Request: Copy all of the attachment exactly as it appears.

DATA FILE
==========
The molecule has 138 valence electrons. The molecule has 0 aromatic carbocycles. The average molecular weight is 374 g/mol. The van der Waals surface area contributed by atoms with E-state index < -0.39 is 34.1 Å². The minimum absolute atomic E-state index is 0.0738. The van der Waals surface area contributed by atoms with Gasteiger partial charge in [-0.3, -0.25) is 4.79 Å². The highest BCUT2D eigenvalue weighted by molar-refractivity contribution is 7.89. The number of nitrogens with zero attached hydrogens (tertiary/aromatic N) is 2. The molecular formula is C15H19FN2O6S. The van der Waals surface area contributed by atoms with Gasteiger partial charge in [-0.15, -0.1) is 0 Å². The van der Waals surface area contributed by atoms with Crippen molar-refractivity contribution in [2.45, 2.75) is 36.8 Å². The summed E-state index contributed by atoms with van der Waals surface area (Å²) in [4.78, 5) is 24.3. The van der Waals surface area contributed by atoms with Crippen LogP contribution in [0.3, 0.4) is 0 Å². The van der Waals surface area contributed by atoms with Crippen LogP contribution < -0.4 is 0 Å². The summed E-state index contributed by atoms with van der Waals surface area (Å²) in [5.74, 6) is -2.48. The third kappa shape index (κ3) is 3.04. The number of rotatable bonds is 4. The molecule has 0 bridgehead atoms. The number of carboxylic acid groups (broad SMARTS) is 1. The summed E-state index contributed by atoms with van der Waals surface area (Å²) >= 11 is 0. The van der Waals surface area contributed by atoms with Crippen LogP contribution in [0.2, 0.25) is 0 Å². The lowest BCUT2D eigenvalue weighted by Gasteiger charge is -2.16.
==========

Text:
The molecule has 138 valence electrons. The molecule has 0 aromatic carbocycles. The average molecular weight is 374 g/mol. The van der Waals surface area contributed by atoms with E-state index < -0.39 is 34.1 Å². The minimum absolute atomic E-state index is 0.0738. The van der Waals surface area contributed by atoms with Gasteiger partial charge in [-0.3, -0.25) is 4.79 Å². The highest BCUT2D eigenvalue weighted by molar-refractivity contribution is 7.89. The number of nitrogens with zero attached hydrogens (tertiary/aromatic N) is 2. The molecular formula is C15H19FN2O6S. The van der Waals surface area contributed by atoms with Gasteiger partial charge in [-0.15, -0.1) is 0 Å². The van der Waals surface area contributed by atoms with Crippen molar-refractivity contribution in [2.45, 2.75) is 36.8 Å². The summed E-state index contributed by atoms with van der Waals surface area (Å²) in [4.78, 5) is 24.3. The van der Waals surface area contributed by atoms with Crippen LogP contribution in [0.3, 0.4) is 0 Å². The van der Waals surface area contributed by atoms with Crippen LogP contribution < -0.4 is 0 Å². The summed E-state index contributed by atoms with van der Waals surface area (Å²) in [5.74, 6) is -2.48. The third kappa shape index (κ3) is 3.04. The number of rotatable bonds is 4. The molecule has 0 bridgehead atoms. The number of carboxylic acid groups (broad SMARTS) is 1. The summed E-state index contributed by atoms with van der Waals surface area (Å²) >= 11 is 0. The van der Waals surface area contributed by atoms with Crippen LogP contribution in [0.2, 0.25) is 0 Å². The lowest BCUT2D eigenvalue weighted by Gasteiger charge is -2.16.